Around Brooklyn: Cumbo’s arts bill passes City Council
Brooklyn, Hollywood style, falls short
A restaurant in Hollywood known as Brooklyn Water Bagel was ordered short after a complaint, according to local official records. Roaches were found in both the customer and the food preparation areas, the ceiling vents and tiles were caked with food debris and grease, and in one area, 10 dead roaches were found. A sign on the window said the restaurant was closed “for maintenance issues,” according to Local 10, a Los Angeles news station. The name “Brooklyn Water Bagel” may be a reference to the old legend that what makes Brooklyn bagels great is New York water.
Colton praises small biz aid program
Assemblymember William Colton (D-Gravesend-Bensonhurst-Bath Beach-Dyker Heights) praised the New York Forward Small Business Lease Assistance Partnership program, recently started by Gov. Andrew Cuomo. The program will provide small businesses and landlords with pro bono legal assistance to renegotiate lease terms in the wake of COVID-19. “I appreciate that Governor Cuomo is initiating this program which will provide small businesses and their landlords with informational resources and pro bono assistance to help both parties reach equal and favorable lease agreements. Small businesses and the economy have been impacted greatly during the COVID-19 pandemic, which is very damaging,” Colton said.
Carroll hosts panel on COVID learning
Assemblymember Robert Carroll (D-Park Slope, Windsor Terrace, Kensington, Ditmas Park) on Tuesday night hosted a special virtual panel with leading reading experts from the Haskins Global Literacy Campaign to learn about free resources to help support children’s learning during COVID-19. The Haskins Global Literacy Hub is an international and interdisciplinary collaboration of researchers, educators, and education technology specialists, working to improve the reading development of children and youth across cultures, languages, and continents.
Cumbo’s arts bill passes City Council
City Councilmember Laurie Cumbo (D-Fort Greene, Clinton Hill, Prospect Heights, Crown Heights) last week saw her legislation, Int. No. 2034-A, requiring the creation of a website that would provide information on open spaces designated by the city for art and cultural programming, pass the City Council. The website would also allow users to search for information about outdoor programs offered by art and cultural institutions that are coordinated by the Mayor’s Office of Citywide Event Coordination and Management (CECM) and provide information about other events either hosted by art and cultural institutions or outdoor events held on private property. “Prior to COVID-19, the cultural sector in NYC was one of the largest industries in NYC, employing nearly 400,000 workers, paying them $31 billion in wages, and generating $110 billion in economic activity,” she said.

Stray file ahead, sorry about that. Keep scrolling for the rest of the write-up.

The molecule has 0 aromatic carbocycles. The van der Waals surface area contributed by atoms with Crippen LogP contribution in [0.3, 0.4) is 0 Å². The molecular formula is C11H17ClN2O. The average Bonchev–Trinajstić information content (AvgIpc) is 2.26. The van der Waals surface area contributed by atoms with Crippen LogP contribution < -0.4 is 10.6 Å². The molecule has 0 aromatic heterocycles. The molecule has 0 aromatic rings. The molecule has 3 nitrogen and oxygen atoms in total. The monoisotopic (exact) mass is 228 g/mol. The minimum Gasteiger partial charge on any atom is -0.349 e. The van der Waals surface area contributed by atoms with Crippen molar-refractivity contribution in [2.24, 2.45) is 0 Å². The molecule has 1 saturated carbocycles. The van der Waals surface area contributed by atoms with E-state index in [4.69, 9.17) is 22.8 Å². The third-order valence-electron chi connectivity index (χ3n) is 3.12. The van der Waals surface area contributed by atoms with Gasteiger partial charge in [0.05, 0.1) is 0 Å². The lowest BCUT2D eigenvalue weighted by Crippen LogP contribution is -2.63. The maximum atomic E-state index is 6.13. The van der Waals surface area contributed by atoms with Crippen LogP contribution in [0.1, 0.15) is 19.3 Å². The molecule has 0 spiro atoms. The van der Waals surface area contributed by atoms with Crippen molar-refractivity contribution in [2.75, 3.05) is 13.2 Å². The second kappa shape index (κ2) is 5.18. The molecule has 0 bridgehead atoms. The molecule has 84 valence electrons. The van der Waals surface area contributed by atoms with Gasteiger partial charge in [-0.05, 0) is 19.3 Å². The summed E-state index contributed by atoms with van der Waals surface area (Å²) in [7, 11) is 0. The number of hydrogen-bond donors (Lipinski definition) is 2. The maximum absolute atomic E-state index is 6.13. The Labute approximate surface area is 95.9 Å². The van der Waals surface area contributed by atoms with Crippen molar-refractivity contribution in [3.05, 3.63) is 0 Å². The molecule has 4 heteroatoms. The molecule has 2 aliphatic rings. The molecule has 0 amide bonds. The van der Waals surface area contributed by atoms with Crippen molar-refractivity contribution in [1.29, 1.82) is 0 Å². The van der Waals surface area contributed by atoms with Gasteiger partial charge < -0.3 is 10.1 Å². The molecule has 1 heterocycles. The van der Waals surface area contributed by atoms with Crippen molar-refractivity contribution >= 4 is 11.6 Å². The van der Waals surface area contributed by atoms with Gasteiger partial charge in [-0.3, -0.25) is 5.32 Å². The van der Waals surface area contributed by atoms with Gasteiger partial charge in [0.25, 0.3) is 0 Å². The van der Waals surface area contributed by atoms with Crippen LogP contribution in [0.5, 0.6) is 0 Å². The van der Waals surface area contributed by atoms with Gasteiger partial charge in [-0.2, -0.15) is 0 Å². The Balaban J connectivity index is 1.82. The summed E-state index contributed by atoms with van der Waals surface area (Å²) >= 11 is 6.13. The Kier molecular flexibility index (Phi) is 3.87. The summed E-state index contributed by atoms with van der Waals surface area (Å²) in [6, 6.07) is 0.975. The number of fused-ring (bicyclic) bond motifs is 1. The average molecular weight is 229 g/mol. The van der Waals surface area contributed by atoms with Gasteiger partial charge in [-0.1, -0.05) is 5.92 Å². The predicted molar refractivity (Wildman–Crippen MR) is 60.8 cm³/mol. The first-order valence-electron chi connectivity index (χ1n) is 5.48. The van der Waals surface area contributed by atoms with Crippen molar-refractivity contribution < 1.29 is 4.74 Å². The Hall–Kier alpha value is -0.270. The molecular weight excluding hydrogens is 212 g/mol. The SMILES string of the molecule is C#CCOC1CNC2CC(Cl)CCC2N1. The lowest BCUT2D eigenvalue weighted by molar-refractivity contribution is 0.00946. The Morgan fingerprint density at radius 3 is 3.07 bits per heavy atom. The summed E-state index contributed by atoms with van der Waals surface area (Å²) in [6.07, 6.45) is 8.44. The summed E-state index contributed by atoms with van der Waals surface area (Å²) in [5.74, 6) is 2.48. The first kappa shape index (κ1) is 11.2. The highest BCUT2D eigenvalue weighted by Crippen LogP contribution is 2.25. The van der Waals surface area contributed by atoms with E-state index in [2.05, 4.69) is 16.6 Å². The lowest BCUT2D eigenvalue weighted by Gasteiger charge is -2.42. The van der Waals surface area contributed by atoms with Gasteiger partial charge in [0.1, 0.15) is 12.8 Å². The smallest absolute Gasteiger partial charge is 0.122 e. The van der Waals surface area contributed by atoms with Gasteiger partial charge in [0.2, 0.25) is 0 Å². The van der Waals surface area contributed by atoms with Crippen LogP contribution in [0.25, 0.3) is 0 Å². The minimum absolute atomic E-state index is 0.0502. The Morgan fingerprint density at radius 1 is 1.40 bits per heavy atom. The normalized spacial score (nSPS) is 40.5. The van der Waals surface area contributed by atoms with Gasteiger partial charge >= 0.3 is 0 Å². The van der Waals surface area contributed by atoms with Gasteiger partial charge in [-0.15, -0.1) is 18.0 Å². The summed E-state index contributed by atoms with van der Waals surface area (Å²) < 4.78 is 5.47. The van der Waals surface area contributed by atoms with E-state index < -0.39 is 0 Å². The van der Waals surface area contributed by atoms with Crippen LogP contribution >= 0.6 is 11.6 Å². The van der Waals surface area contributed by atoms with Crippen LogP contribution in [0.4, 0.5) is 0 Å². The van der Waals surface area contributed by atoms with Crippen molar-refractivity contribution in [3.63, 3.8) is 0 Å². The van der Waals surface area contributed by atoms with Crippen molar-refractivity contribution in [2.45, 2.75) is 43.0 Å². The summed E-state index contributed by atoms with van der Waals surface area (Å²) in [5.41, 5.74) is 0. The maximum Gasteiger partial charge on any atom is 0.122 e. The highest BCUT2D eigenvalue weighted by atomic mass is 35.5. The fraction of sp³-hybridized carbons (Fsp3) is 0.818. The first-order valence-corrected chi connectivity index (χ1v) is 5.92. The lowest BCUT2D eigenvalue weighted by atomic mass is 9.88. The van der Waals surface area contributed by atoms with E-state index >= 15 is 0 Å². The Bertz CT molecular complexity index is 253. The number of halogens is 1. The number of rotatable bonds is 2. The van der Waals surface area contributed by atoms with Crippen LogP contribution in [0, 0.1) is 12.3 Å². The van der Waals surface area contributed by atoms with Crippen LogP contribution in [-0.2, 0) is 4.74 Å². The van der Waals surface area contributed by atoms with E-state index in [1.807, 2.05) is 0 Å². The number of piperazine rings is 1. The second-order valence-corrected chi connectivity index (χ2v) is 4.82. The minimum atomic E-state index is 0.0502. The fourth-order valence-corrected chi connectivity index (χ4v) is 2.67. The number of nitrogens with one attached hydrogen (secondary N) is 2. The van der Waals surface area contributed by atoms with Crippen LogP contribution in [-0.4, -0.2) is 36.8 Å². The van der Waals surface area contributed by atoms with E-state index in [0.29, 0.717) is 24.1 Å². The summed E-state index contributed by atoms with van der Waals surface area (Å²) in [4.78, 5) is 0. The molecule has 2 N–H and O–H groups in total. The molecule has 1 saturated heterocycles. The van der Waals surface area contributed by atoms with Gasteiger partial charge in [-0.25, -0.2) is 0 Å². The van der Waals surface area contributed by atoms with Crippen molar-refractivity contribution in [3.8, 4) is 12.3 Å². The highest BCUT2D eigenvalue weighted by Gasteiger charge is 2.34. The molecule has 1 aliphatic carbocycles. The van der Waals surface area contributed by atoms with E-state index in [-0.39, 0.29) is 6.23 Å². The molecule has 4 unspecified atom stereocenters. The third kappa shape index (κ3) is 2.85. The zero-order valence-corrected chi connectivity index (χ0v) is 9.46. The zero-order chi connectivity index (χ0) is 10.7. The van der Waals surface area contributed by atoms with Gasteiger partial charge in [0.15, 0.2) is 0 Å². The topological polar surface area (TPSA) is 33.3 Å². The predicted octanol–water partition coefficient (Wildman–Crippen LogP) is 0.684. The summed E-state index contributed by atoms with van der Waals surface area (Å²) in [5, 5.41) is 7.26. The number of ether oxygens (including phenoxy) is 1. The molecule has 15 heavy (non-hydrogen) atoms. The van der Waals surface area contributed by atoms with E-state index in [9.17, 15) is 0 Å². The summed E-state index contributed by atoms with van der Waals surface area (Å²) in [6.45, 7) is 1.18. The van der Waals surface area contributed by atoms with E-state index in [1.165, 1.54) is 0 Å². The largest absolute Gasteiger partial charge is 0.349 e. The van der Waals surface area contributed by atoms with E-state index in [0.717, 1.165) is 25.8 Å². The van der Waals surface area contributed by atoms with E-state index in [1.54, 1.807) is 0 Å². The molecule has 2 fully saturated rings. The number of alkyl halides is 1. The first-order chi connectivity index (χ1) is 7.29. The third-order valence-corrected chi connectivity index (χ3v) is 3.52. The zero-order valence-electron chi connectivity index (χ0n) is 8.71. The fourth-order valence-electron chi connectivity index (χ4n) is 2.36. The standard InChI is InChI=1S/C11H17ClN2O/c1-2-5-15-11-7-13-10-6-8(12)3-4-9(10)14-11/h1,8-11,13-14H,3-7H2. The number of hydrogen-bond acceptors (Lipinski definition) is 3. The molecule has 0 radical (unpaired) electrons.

Anti-pollution rally at Borough Hall
On Sunday, 350Brooklyn’s Families Committee held an anti-pollution rally at Borough Hall. They urged Gov. Andrew Cuomo and the New York State Legislature to pass the Climate and Community Investment Act. The organization placed a large banner, created by children, at Borough Hall, reading, “Make Polluters Pay, Pass the CCIA.” Among the officials who were present were Assemblywoman Jo Anne Simon and Assemblymember Robert Carroll.
Lentol praises DOT for improvements to bicycle infrastructure
Assemblymember Joseph Lentol (D-North Brooklyn) has announced that the Brooklyn Borough Department of Transportation has made some important additions to the cycling infrastructure of North Brooklyn. A new bike lane has been added to North 14th Street between Kent Avenue and Berry Street. The lane is painted green and protected with a floating parking lane. These improvements are in addition to the one million dollars invested by Lentol in 2019 for roadway safety infrastructure improvements for pedestrians, cyclists and motorists in North Brooklyn. “This change will protect cyclists from vehicular traffic and creates another safe option in the ever-expanding network of bike lanes in North Brooklyn,” Assemblymember Lentol said. Also receiving a brand-new coat of green paint is the West Street section of the Brooklyn Greenway from Quay Street to Eagle Street.
Immigrants rights’ group hails new law